Cool solution to waste disposal

July 31, 2006

As the Committee on Radioactive Waste Management (CoRWM) prepares to issue advice to government on nuclear waste, a group of physicists claims to have discovered a technique that could make nuclear waste much easier to deal with. The new technique, reported in the August edition of Physics World, would render nuclear waste harmless on timescales of just a few tens of years, instead of thousands.

Professor Claus Rolfs, leader of the group at Ruhr University in Bochum, Germany, said “The method we are proposing means that nuclear waste could probably be dealt with entirely within the lifetimes of the people that produce it. We would not have to put it underground and let our great-great-grandchildren pay the price for our high standard of living.”

The technique involves embedding the nuclear waste in a metal and cooling it to ultra-low temperatures. This speeds up the rate of decay of the radioactive materials potentially cutting their half lives by a factor of 100 or more.

Professor Rolfs added “We are currently investigating radium-226, a hazardous component of spent nuclear fuel with a half-life of 1600 years. I calculate that using this technique could reduce the half-life to 100 years. At best, I have calculated that it could be reduced to as little as two years. This would avoid the need to bury nuclear waste in deep repositories - a hugely expensive and difficult process.”

Rolfs developed the technique after trying to recreate experimentally the way in which atomic nuclei react in the centre of stars. Whilst using a particle collider to carry out his studies, he noticed that more nuclear fusion reactions happened in the collider if the atomic nuclei were encased in metal and cooled. Fusion involves light nuclei coalescing to form heavier nuclei, releasing energy in the process. Radioactive decay is the opposite: a particle is released from a nucleus. Rolfs believes that if cooling nuclei in metal enhances fusion, it could enhance the opposite reaction, namely speeding up the rate at which radioactive particles decay.

According to Rolfs, the lower temperature of the metal means that free electrons can get closer to the radioactive nuclei. These electrons accelerate positively charged particles towards the nuclei, thereby increasing the probability of fusion reactions, or in the opposite case, accelerate particles that are being ejected from the nucleus.

“We are working on testing the hypothesis with a number of radioactive nuclei at the moment and early results are promising”, he said. “It is early days, and much engineering research will need to be done to put this idea into practise, but I don’t think there will be any insurmountable technical barriers.”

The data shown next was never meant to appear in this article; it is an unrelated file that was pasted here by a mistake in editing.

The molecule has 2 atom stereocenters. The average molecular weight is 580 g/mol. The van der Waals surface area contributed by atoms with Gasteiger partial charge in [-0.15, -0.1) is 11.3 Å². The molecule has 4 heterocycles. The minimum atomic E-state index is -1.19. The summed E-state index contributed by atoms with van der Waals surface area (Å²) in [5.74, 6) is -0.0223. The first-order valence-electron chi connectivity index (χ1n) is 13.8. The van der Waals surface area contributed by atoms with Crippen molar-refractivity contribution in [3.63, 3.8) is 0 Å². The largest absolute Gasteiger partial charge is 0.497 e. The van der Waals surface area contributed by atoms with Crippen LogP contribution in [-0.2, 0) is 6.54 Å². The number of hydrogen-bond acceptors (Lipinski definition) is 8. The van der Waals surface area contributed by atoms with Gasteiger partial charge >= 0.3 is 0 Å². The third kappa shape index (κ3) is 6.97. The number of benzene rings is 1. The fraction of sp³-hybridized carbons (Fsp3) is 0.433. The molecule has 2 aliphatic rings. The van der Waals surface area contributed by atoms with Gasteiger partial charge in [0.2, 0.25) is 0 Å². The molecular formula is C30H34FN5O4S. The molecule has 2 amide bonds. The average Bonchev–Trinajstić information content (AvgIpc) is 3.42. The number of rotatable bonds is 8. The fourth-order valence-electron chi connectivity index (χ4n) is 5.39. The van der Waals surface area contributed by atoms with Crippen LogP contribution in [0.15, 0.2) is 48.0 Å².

Source: Institute of Physics

Explore further: Researchers awarded patent for tokamak device, would turn nuclear waste into fuel

Related Stories

UW researchers scaling up fusion hopes

June 2, 2015

Producing reliable fusion energy—the same process that powers the sun—has long been a holy grail of scientists here on Earth. It releases no greenhouse gases, can be fueled by elements found in seawater and produces no ...

Magnetic behavior discovery could advance nuclear fusion

March 19, 2014

( —Inspired by the space physics behind solar flares and the aurora, a team of researchers from the University of Michigan and Princeton has uncovered a new kind of magnetic behavior that could help make nuclear ...

Recommended for you

Fusion reactors 'economically viable' say experts

October 2, 2015

Fusion reactors could become an economically viable means of generating electricity within a few decades, and policy makers should start planning to build them as a replacement for conventional nuclear power stations, according ...

Iron-gallium alloy shows promise as a power-generation device

September 29, 2015

An alloy first made nearly two decades ago by the U. S. Navy could provide an efficient new way to produce electricity. The material, dubbed Galfenol, consists of iron doped with the metal gallium. In new experiments, researchers ...

Invisibility cloak might enhance efficiency of solar cells

September 30, 2015

Success of the energy turnaround will depend decisively on the extended use of renewable energy sources. However, their efficiency partly is much smaller than that of conventional energy sources. The efficiency of commercially ...

Extending a battery's lifetime with heat

October 1, 2015

Don't go sticking your electronic devices in a toaster oven just yet, but for a longer-lasting battery, you might someday heat them up when not in use. Over time, the electrodes inside a rechargeable battery cell can grow ...


Please sign in to add a comment. Registration is free, and takes less than a minute. Read more

Click here to reset your password.
Sign in to get notified via email when new comments are made.